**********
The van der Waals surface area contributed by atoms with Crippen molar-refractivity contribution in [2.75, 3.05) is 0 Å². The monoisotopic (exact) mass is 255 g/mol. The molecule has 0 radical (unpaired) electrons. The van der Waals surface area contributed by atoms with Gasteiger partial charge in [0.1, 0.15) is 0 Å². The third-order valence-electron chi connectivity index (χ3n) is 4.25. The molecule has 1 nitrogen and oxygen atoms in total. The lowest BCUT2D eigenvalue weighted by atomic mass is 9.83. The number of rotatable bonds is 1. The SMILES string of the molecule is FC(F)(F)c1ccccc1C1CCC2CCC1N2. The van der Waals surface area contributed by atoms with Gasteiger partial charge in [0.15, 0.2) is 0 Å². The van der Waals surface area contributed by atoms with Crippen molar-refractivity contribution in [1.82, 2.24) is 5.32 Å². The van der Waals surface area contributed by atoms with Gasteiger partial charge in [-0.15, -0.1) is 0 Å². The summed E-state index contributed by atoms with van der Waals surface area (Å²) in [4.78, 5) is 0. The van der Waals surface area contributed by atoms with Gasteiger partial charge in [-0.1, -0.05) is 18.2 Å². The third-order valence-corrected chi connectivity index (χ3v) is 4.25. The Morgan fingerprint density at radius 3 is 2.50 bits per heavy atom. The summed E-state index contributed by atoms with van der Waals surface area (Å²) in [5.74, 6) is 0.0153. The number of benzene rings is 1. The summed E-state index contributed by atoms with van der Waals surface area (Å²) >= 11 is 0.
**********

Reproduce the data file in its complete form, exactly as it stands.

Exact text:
The van der Waals surface area contributed by atoms with Crippen molar-refractivity contribution in [2.75, 3.05) is 0 Å². The monoisotopic (exact) mass is 255 g/mol. The molecule has 0 radical (unpaired) electrons. The van der Waals surface area contributed by atoms with Gasteiger partial charge in [0.1, 0.15) is 0 Å². The third-order valence-electron chi connectivity index (χ3n) is 4.25. The molecule has 1 nitrogen and oxygen atoms in total. The lowest BCUT2D eigenvalue weighted by atomic mass is 9.83. The number of rotatable bonds is 1. The SMILES string of the molecule is FC(F)(F)c1ccccc1C1CCC2CCC1N2. The van der Waals surface area contributed by atoms with Gasteiger partial charge in [0.15, 0.2) is 0 Å². The van der Waals surface area contributed by atoms with Crippen molar-refractivity contribution in [1.82, 2.24) is 5.32 Å². The van der Waals surface area contributed by atoms with Gasteiger partial charge in [-0.15, -0.1) is 0 Å². The summed E-state index contributed by atoms with van der Waals surface area (Å²) in [4.78, 5) is 0. The van der Waals surface area contributed by atoms with Gasteiger partial charge in [-0.1, -0.05) is 18.2 Å². The third-order valence-corrected chi connectivity index (χ3v) is 4.25. The Morgan fingerprint density at radius 3 is 2.50 bits per heavy atom. The summed E-state index contributed by atoms with van der Waals surface area (Å²) in [5.74, 6) is 0.0153. The number of benzene rings is 1. The summed E-state index contributed by atoms with van der Waals surface area (Å²) >= 11 is 0.